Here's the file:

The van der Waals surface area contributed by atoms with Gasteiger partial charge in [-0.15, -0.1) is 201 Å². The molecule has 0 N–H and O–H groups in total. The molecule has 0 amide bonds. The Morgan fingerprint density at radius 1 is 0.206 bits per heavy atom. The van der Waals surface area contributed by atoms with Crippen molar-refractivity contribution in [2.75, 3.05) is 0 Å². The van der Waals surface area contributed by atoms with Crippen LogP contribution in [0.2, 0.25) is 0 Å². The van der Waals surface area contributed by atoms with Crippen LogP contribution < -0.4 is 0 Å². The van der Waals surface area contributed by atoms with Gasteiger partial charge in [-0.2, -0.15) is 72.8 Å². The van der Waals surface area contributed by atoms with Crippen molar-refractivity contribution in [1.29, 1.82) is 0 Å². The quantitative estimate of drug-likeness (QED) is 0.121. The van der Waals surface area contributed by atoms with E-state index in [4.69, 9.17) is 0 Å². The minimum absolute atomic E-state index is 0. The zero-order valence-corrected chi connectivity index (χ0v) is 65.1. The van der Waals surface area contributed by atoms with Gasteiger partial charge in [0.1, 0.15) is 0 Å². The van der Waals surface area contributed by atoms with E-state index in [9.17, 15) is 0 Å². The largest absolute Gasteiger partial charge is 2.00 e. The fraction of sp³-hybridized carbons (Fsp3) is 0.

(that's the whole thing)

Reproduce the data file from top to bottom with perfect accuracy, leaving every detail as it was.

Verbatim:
The van der Waals surface area contributed by atoms with Gasteiger partial charge in [-0.15, -0.1) is 201 Å². The molecule has 0 N–H and O–H groups in total. The molecule has 0 amide bonds. The Morgan fingerprint density at radius 1 is 0.206 bits per heavy atom. The van der Waals surface area contributed by atoms with Crippen molar-refractivity contribution in [2.75, 3.05) is 0 Å². The van der Waals surface area contributed by atoms with Crippen LogP contribution in [0.2, 0.25) is 0 Å². The van der Waals surface area contributed by atoms with Crippen LogP contribution < -0.4 is 0 Å². The van der Waals surface area contributed by atoms with Gasteiger partial charge in [-0.2, -0.15) is 72.8 Å². The van der Waals surface area contributed by atoms with Crippen molar-refractivity contribution in [1.29, 1.82) is 0 Å². The quantitative estimate of drug-likeness (QED) is 0.121. The van der Waals surface area contributed by atoms with E-state index in [4.69, 9.17) is 0 Å². The minimum absolute atomic E-state index is 0. The zero-order valence-corrected chi connectivity index (χ0v) is 65.1. The van der Waals surface area contributed by atoms with Gasteiger partial charge in [0.1, 0.15) is 0 Å². The van der Waals surface area contributed by atoms with E-state index in [9.17, 15) is 0 Å². The largest absolute Gasteiger partial charge is 2.00 e. The fraction of sp³-hybridized carbons (Fsp3) is 0.